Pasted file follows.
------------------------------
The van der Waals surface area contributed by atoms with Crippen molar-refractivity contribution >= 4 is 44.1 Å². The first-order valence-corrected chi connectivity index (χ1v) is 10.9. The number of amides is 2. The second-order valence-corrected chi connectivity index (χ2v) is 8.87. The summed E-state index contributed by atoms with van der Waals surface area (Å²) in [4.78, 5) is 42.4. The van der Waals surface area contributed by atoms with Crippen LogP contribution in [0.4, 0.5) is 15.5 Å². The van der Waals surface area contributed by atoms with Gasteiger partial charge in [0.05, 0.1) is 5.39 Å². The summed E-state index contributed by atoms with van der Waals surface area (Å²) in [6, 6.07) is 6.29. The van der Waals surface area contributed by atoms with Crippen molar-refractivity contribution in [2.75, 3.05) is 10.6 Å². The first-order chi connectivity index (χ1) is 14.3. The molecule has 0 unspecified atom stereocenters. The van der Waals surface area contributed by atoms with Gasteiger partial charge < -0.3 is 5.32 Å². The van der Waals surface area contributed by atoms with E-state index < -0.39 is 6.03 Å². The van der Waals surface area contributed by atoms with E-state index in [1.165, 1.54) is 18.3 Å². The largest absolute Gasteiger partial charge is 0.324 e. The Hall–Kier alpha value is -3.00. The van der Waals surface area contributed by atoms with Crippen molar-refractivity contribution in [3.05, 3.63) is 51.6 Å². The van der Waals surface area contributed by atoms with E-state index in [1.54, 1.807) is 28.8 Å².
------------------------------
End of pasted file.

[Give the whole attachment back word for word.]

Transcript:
The van der Waals surface area contributed by atoms with Crippen molar-refractivity contribution >= 4 is 44.1 Å². The first-order valence-corrected chi connectivity index (χ1v) is 10.9. The number of amides is 2. The second-order valence-corrected chi connectivity index (χ2v) is 8.87. The summed E-state index contributed by atoms with van der Waals surface area (Å²) in [4.78, 5) is 42.4. The van der Waals surface area contributed by atoms with Crippen LogP contribution in [0.4, 0.5) is 15.5 Å². The van der Waals surface area contributed by atoms with Gasteiger partial charge in [0.05, 0.1) is 5.39 Å². The summed E-state index contributed by atoms with van der Waals surface area (Å²) in [6, 6.07) is 6.29. The van der Waals surface area contributed by atoms with Crippen molar-refractivity contribution in [2.75, 3.05) is 10.6 Å². The first-order chi connectivity index (χ1) is 14.3. The molecule has 0 unspecified atom stereocenters. The van der Waals surface area contributed by atoms with Gasteiger partial charge < -0.3 is 5.32 Å². The van der Waals surface area contributed by atoms with E-state index < -0.39 is 6.03 Å². The van der Waals surface area contributed by atoms with E-state index in [1.165, 1.54) is 18.3 Å². The largest absolute Gasteiger partial charge is 0.324 e. The Hall–Kier alpha value is -3.00. The van der Waals surface area contributed by atoms with Crippen molar-refractivity contribution in [3.05, 3.63) is 51.6 Å². The van der Waals surface area contributed by atoms with E-state index in [1.54, 1.807) is 28.8 Å².